MPLS is the abbreviation of Multiprotocol Label Switching. It is a WAN protocol that sends data from one router to another router, based on short path labels rather than IP network addresses. It was created from 1994 to 1999 as an alternative to Internet Protocol (IP) routing. It was the more effective alternative to multilayer switching and IP over ATM. In the IP routing, Each router is independently resolved the next hop for the packet by examining the destination IP address before consulting its routing table. The routing process is time-consuming and also consumes hardware resources. This is resulting in the degrading process of real-time applications, for example, voice and video.

MPLS is multiprotocol because it carries any payload including IPv4, IPv6, Ethernet, ATM, DSL, and Frame Relay. MPLS labels a packet which helps the router what to do with a packet. The labels also recognize paths between remote routers rather than endpoints. The third figure is switching, MPLS only routes IPv4 and IPv6 packets, everything else is switched.

Usually, service providers used Multiprotocol Label Switching. It can transport any type of packet between different sites. It can encapsulate packets of different network protocols. It supports a broad range of WAN technologies as well as T-carrier links, E-carrier links, Ethernet carrier, ATM, Frame Relay, and DSL. We can connect different sites to the MPLS cloud using different access technologies.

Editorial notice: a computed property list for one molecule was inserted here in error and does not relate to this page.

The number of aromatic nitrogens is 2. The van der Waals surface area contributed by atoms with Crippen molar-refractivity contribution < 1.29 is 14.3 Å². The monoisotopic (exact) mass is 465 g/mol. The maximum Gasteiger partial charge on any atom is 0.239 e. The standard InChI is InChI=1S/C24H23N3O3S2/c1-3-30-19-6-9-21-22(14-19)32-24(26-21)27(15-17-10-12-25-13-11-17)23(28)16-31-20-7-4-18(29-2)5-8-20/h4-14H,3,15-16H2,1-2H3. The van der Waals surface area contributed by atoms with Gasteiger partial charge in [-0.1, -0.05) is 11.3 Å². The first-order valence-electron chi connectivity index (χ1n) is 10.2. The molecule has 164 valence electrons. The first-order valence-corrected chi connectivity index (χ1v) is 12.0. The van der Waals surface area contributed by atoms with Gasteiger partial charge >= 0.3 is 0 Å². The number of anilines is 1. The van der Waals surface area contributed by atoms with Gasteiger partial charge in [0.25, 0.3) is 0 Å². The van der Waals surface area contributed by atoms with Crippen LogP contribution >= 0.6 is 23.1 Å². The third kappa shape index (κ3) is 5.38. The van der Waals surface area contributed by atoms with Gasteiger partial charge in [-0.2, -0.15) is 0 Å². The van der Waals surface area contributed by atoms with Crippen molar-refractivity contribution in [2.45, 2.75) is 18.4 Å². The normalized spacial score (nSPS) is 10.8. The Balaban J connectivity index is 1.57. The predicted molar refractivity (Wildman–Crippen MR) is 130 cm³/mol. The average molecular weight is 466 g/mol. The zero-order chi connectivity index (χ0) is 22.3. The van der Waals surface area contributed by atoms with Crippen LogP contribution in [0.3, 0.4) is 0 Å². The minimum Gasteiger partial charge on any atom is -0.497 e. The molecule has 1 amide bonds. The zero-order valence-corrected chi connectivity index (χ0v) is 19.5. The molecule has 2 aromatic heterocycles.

MPLS Labels

When a packet enters a label-switched path (LSP), the ingress switch examines the packet and labels the packet based on its destination. The label is placed in the packet’s header. The label transforms the packet from IP routing to label switching. The packet is then forwarded to the next provider switch in the label-switched path (LSP).  The LSRs perform packet forwarding based only on those MPLS labels. In the end, the egress router removes the labels and forwards the original IP packet toward its destination. MPLS labels have four parts. The 20 bits label value, 3 bit experimental, 1 bit bottom of the stack and 8 bits TTL.